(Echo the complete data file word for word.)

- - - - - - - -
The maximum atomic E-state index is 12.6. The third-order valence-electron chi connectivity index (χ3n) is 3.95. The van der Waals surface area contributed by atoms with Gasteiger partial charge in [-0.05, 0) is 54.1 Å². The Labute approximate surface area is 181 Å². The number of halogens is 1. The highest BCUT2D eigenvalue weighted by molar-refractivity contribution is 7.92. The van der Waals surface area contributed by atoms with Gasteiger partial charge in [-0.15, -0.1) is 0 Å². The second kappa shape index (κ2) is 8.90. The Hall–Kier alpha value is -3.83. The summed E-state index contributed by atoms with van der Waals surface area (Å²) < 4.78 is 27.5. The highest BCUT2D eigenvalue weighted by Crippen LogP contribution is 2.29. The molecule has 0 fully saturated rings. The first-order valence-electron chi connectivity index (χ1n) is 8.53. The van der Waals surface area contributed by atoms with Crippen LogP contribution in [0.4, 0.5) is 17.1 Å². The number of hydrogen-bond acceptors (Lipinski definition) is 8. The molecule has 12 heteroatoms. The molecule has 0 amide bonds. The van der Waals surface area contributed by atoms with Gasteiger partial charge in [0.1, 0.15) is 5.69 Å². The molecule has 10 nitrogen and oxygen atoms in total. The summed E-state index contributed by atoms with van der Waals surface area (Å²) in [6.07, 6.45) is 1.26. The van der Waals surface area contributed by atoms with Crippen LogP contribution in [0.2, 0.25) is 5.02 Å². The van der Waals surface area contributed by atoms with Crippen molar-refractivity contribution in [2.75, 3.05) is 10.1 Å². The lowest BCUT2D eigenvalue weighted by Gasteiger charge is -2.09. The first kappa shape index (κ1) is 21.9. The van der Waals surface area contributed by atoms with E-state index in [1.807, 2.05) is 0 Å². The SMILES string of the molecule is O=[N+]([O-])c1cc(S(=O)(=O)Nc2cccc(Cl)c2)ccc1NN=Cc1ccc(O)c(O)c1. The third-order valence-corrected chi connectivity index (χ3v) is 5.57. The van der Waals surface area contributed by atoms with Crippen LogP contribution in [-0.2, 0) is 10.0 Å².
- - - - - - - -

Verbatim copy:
The maximum atomic E-state index is 12.6. The third-order valence-electron chi connectivity index (χ3n) is 3.95. The van der Waals surface area contributed by atoms with Gasteiger partial charge in [-0.05, 0) is 54.1 Å². The Labute approximate surface area is 181 Å². The number of halogens is 1. The highest BCUT2D eigenvalue weighted by molar-refractivity contribution is 7.92. The van der Waals surface area contributed by atoms with Gasteiger partial charge in [-0.15, -0.1) is 0 Å². The second kappa shape index (κ2) is 8.90. The Hall–Kier alpha value is -3.83. The summed E-state index contributed by atoms with van der Waals surface area (Å²) < 4.78 is 27.5. The highest BCUT2D eigenvalue weighted by Crippen LogP contribution is 2.29. The molecule has 0 fully saturated rings. The first-order valence-electron chi connectivity index (χ1n) is 8.53. The van der Waals surface area contributed by atoms with Crippen LogP contribution in [0.4, 0.5) is 17.1 Å². The number of hydrogen-bond acceptors (Lipinski definition) is 8. The molecule has 12 heteroatoms. The molecule has 0 amide bonds. The van der Waals surface area contributed by atoms with Gasteiger partial charge in [0.1, 0.15) is 5.69 Å². The molecule has 10 nitrogen and oxygen atoms in total. The summed E-state index contributed by atoms with van der Waals surface area (Å²) in [6.07, 6.45) is 1.26. The van der Waals surface area contributed by atoms with Crippen LogP contribution in [0.2, 0.25) is 5.02 Å². The van der Waals surface area contributed by atoms with Crippen molar-refractivity contribution in [2.75, 3.05) is 10.1 Å². The lowest BCUT2D eigenvalue weighted by Gasteiger charge is -2.09. The first kappa shape index (κ1) is 21.9. The van der Waals surface area contributed by atoms with E-state index in [1.807, 2.05) is 0 Å². The SMILES string of the molecule is O=[N+]([O-])c1cc(S(=O)(=O)Nc2cccc(Cl)c2)ccc1NN=Cc1ccc(O)c(O)c1. The third-order valence-corrected chi connectivity index (χ3v) is 5.57. The van der Waals surface area contributed by atoms with Crippen LogP contribution in [-0.2, 0) is 10.0 Å².